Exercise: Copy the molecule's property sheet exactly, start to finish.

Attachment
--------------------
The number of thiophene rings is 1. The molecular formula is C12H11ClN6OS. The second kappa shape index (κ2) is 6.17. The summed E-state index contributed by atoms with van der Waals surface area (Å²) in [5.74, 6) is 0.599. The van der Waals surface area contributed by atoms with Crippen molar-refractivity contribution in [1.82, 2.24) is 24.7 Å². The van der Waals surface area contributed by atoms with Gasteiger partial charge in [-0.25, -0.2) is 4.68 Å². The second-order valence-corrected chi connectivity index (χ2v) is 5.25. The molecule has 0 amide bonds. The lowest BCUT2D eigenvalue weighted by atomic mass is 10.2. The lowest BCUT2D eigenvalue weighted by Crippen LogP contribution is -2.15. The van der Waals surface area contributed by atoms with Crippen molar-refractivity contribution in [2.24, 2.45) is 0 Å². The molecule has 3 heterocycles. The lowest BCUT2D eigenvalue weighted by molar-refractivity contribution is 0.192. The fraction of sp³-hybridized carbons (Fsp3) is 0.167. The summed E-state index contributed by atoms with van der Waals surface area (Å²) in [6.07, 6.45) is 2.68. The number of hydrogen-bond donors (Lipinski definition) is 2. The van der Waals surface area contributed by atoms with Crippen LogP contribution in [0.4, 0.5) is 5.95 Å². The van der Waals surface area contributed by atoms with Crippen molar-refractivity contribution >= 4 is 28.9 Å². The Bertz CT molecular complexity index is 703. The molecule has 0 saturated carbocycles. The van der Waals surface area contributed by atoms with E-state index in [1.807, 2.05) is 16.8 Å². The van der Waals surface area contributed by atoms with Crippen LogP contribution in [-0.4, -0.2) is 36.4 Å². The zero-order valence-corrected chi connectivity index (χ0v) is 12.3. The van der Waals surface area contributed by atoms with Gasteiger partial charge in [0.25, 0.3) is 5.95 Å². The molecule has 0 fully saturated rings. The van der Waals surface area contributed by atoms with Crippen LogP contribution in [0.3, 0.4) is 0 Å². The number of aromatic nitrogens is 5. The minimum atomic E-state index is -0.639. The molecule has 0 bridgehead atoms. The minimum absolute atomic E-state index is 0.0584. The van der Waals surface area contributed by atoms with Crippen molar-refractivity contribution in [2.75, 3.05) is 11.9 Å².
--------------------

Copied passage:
The number of thiophene rings is 1. The molecular formula is C12H11ClN6OS. The second kappa shape index (κ2) is 6.17. The summed E-state index contributed by atoms with van der Waals surface area (Å²) in [5.74, 6) is 0.599. The van der Waals surface area contributed by atoms with Crippen molar-refractivity contribution in [1.82, 2.24) is 24.7 Å². The van der Waals surface area contributed by atoms with Gasteiger partial charge in [-0.25, -0.2) is 4.68 Å². The second-order valence-corrected chi connectivity index (χ2v) is 5.25. The molecule has 0 amide bonds. The lowest BCUT2D eigenvalue weighted by atomic mass is 10.2. The lowest BCUT2D eigenvalue weighted by Crippen LogP contribution is -2.15. The van der Waals surface area contributed by atoms with Crippen molar-refractivity contribution in [2.24, 2.45) is 0 Å². The molecule has 3 heterocycles. The lowest BCUT2D eigenvalue weighted by molar-refractivity contribution is 0.192. The fraction of sp³-hybridized carbons (Fsp3) is 0.167. The summed E-state index contributed by atoms with van der Waals surface area (Å²) in [6.07, 6.45) is 2.68. The number of hydrogen-bond donors (Lipinski definition) is 2. The van der Waals surface area contributed by atoms with Crippen LogP contribution in [0.4, 0.5) is 5.95 Å². The van der Waals surface area contributed by atoms with Crippen molar-refractivity contribution >= 4 is 28.9 Å². The Bertz CT molecular complexity index is 703. The molecule has 0 saturated carbocycles. The van der Waals surface area contributed by atoms with E-state index in [1.807, 2.05) is 16.8 Å². The van der Waals surface area contributed by atoms with Crippen LogP contribution in [-0.4, -0.2) is 36.4 Å². The zero-order valence-corrected chi connectivity index (χ0v) is 12.3. The van der Waals surface area contributed by atoms with Gasteiger partial charge in [0.25, 0.3) is 5.95 Å². The molecule has 0 fully saturated rings. The van der Waals surface area contributed by atoms with Crippen LogP contribution in [0.3, 0.4) is 0 Å². The number of aromatic nitrogens is 5. The minimum atomic E-state index is -0.639. The molecule has 0 bridgehead atoms. The minimum absolute atomic E-state index is 0.0584. The van der Waals surface area contributed by atoms with Crippen molar-refractivity contribution in [2.75, 3.05) is 11.9 Å².